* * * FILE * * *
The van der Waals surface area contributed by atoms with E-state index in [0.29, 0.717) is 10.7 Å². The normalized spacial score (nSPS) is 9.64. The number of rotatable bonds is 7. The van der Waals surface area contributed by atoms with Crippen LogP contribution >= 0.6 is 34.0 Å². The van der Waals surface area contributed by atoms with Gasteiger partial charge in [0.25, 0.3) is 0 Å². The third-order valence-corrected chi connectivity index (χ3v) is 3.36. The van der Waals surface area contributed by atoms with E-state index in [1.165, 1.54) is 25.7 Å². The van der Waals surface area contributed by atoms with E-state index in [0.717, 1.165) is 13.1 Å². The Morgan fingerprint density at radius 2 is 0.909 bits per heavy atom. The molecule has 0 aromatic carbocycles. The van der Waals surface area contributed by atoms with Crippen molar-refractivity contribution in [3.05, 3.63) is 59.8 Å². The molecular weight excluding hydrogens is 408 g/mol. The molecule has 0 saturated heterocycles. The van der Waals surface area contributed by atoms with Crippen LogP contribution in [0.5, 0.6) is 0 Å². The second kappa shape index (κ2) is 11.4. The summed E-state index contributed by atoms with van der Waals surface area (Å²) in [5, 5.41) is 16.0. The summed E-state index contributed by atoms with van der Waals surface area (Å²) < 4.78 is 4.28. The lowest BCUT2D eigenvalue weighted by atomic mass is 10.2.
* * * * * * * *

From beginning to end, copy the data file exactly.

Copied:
The van der Waals surface area contributed by atoms with E-state index in [0.29, 0.717) is 10.7 Å². The normalized spacial score (nSPS) is 9.64. The number of rotatable bonds is 7. The van der Waals surface area contributed by atoms with Crippen LogP contribution >= 0.6 is 34.0 Å². The van der Waals surface area contributed by atoms with Gasteiger partial charge in [0.25, 0.3) is 0 Å². The third-order valence-corrected chi connectivity index (χ3v) is 3.36. The van der Waals surface area contributed by atoms with E-state index in [1.165, 1.54) is 25.7 Å². The van der Waals surface area contributed by atoms with E-state index in [0.717, 1.165) is 13.1 Å². The Morgan fingerprint density at radius 2 is 0.909 bits per heavy atom. The molecule has 0 aromatic carbocycles. The van der Waals surface area contributed by atoms with Crippen molar-refractivity contribution in [3.05, 3.63) is 59.8 Å². The molecular weight excluding hydrogens is 408 g/mol. The molecule has 0 saturated heterocycles. The van der Waals surface area contributed by atoms with Crippen LogP contribution in [0.5, 0.6) is 0 Å². The second kappa shape index (κ2) is 11.4. The summed E-state index contributed by atoms with van der Waals surface area (Å²) in [5, 5.41) is 16.0. The summed E-state index contributed by atoms with van der Waals surface area (Å²) < 4.78 is 4.28. The lowest BCUT2D eigenvalue weighted by atomic mass is 10.2.